Look back at…April 2022

So, the end of another month and the cost of living crisis has now become the dominant news story, certainly here in the UK and it’s hard to imagine that other countries are not also feeling the squeeze. This is mainly caused by supply chain shortages – due to the pandemic and the continuing lockdowns in China – having pushed prices up, particularly for energy. This has been exacerbated in Britain by some very poor government decisions – so nothing new.

Nor is there likely to be any short term fix, with the World Bank having warned that food and energy will continue to be expensive for the next three years as a result of the war in Ukraine. The bank has forecasted a 50 percent rise in energy prices this year. The Institute of Directors has warned that Britain’s ‘pandemic bounce- back’ is running out of steam and that the UK is likely to face an economic downturn later this year. Earlier this month Deutsche Bank became the first big bank to forecast a US recession starting in 2023.

This will have a knock on effect on the printing industry, from direct mail through to packaging as less items being sold generally translates into less need for associated printing. And it follows that if people are struggling to pay for essentials like food then they’re not going to be buying personalised printed items like t-shirts.

Prices for print consumables are still rising. Xsys, formerly Flint’s prepress division, has increased prices on its Thermoflex imagers and Caterna processing equipment, including spare parts and service agreements,  by 10 to 15 percent. The company cited shortages of steel and plastic as well as electronics, plus increased costs for energy and shipping, stating that it sees “no indication for recovery throughout 2022.”

Xsys has announced price rises for its Thermoflexx range.

Xsys has also announced a temporary global surcharge of 6 percent for Nyloflex and 4 percent for Nyloprint products. Xsys had already increased prices on these product lines earlier this year but says that inflation and raw material costs are higher than expected, including electricity and gas for March 2022 costing more than six times the January 2021 levels.

Friedrich von Rechteren, Global Commercial VP at XSYS, explained: “We can absorb some initial inflationary developments by smart hedging, long-term contracts with our suppliers, and continuous operational improvements. It is no secret that supply chains are under pressure, driving the market in the direction of relying on spot rates in order to secure supply.”

New Products

April saw a couple of minor product announcements. Thus Miraclon, which took over the Kodak Flexcell system, has introduced Flexcell NX Central to replace its TIFF Assembler Plus Software. This offers automated plate layout, with Miraclon claiming to improve plate utilization by up to 10 percent. It can fit multiple advanced plate surface patterning features for better print performance – including those delivered within Flexcel NX Print Suite for PureFlexo Printing – into a single automated plate layout to save time. NX Central also allows for multiple users to remotely manage plate layouts, while its job tracking features enables more accurate billing and a comprehensive breakdown of production costs.

Miraclon’s Flexcell NX system can hold multiple plate surface patterns.

Reid Chesterfield, chief technology and innovation officer at Miraclon, commented: “Flexcel NX Central is designed to maximize the performance of Kodak Flexcel NX Technology and the efficiency benefits it brings to the pre-press and press rooms. It serves as the central hub for customers to interact with their Flexcel NX System, Miraclon’s ongoing technological innovations, and technical support teams to ensure the productivity it delivers drives business growth and ultimately their financial bottom line.”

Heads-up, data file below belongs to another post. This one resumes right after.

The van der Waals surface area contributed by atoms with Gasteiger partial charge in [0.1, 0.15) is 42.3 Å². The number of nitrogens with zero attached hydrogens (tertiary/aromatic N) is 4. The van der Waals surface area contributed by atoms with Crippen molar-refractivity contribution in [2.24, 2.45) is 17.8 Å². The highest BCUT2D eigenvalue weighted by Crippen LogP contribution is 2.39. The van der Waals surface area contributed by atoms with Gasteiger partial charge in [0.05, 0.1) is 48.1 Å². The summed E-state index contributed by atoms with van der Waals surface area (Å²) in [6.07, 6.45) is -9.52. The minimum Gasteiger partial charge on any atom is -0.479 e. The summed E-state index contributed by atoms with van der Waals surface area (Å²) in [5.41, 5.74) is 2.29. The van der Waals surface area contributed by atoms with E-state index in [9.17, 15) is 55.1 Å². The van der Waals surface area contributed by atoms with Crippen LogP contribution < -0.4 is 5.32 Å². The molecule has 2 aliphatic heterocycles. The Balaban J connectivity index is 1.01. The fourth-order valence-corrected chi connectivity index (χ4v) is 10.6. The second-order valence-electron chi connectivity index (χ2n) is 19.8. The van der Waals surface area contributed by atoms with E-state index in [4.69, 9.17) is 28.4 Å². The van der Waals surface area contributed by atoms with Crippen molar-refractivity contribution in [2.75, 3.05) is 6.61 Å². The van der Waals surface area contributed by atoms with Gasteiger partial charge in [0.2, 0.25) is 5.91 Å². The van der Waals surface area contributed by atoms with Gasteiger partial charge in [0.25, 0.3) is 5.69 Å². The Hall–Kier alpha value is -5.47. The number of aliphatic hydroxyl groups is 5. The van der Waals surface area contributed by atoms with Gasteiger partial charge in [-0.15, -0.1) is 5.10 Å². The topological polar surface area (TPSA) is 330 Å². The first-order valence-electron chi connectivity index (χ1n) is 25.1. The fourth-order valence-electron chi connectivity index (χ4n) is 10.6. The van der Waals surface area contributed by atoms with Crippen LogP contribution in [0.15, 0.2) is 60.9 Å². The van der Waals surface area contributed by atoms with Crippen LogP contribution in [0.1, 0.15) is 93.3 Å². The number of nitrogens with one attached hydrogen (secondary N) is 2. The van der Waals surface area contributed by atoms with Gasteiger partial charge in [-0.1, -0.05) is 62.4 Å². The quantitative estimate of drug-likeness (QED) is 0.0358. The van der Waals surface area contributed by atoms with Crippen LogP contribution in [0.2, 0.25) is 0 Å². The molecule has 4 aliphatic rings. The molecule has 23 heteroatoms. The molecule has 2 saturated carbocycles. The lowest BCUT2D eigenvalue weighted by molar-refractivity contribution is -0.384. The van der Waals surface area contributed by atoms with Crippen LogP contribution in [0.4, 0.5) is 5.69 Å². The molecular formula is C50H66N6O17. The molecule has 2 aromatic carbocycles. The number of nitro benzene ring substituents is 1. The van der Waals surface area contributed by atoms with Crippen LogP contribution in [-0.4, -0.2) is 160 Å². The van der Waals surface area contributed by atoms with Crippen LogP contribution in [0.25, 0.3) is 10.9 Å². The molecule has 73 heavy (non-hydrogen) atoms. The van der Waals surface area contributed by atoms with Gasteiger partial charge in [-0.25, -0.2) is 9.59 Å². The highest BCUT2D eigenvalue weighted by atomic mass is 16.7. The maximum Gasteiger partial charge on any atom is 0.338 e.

Konica Minolta has developed a new AccurioPro Dashboard software for its AccurioPrint and AccurioPress devices. This Dashboard is targeted at a broad range of print environments including commercial print, direct mail and fulfilment, in-plant and central reprographic departments as well as general office print environments.

There are two flavours. The more basic Essential edition collects and analyses production data such as print jobs and print media.

The Ultimate version delivers detailed reports and compares productivity over consecutive weeks. It links to a cloud service through the AccurioPro Dashboard Ultimate Single Item menu, which offers a more intelligent and simpler information platform for reducing print downtimes or increasing production capacities. It also gives detailed recommendations on how to improve the uptime of available devices. It can offer a deep-dive to determine the root causes for any losses and comprehensive analyses for actual time and resources required during production. 

Malcolm Smith, category manager of Production and Industrial Print for Konica Minolta UK, stated: “With the exponential growth in Web-2-Print orders, maintaining optimal production resources is critical for business success as customers continue to rethink their efficiencies as part of digital transformation.” 

Color-Logic, which has developed a metallic colours system for print reference, has released its Pattern-FX Volume 6. Mark Geeves, director of Sales and Marketing, said: “In recent years, patterns have become a key element of graphic design. Color-Logic Pattern-FX volumes are illustrator palettes which incorporate the Color-Logic special effects and make pattern usage effortless, predictable, and reproducible. They can be rotated and scaled, and since Color-Logic colours can be gradated, two or more colours can be used within one pattern. When using the six Pattern-FX volumes together with the 924 metallic colours in the Color-Logic Design Suite, graphic designers have access to 665,290 predictable and reproducible embellishment patterns with just a few mouse clicks, although with scaling and rotation, the true number of print embellishments is essentially unlimited. In addition, with Color-Logic Gradation-FX, graphic designers can blend metallic colours into other metallic colours for each pattern or blend process colours into metallic colours for use on conventional or digital presses.”

New installations

McGowans Digital, based in Dublin, has installed a Highcon Beam 2 digital cutting and creasing solution to work alongside a recently installed Landa S10 press. The Highcon Beam 2 will operate as part of an end-to-end digital print and packaging workflow for folding carton and micro flute corrugated packaging jobs as part of an expansion into packaging that the company hopes will lead to a 30 percent increase in revenue within three months.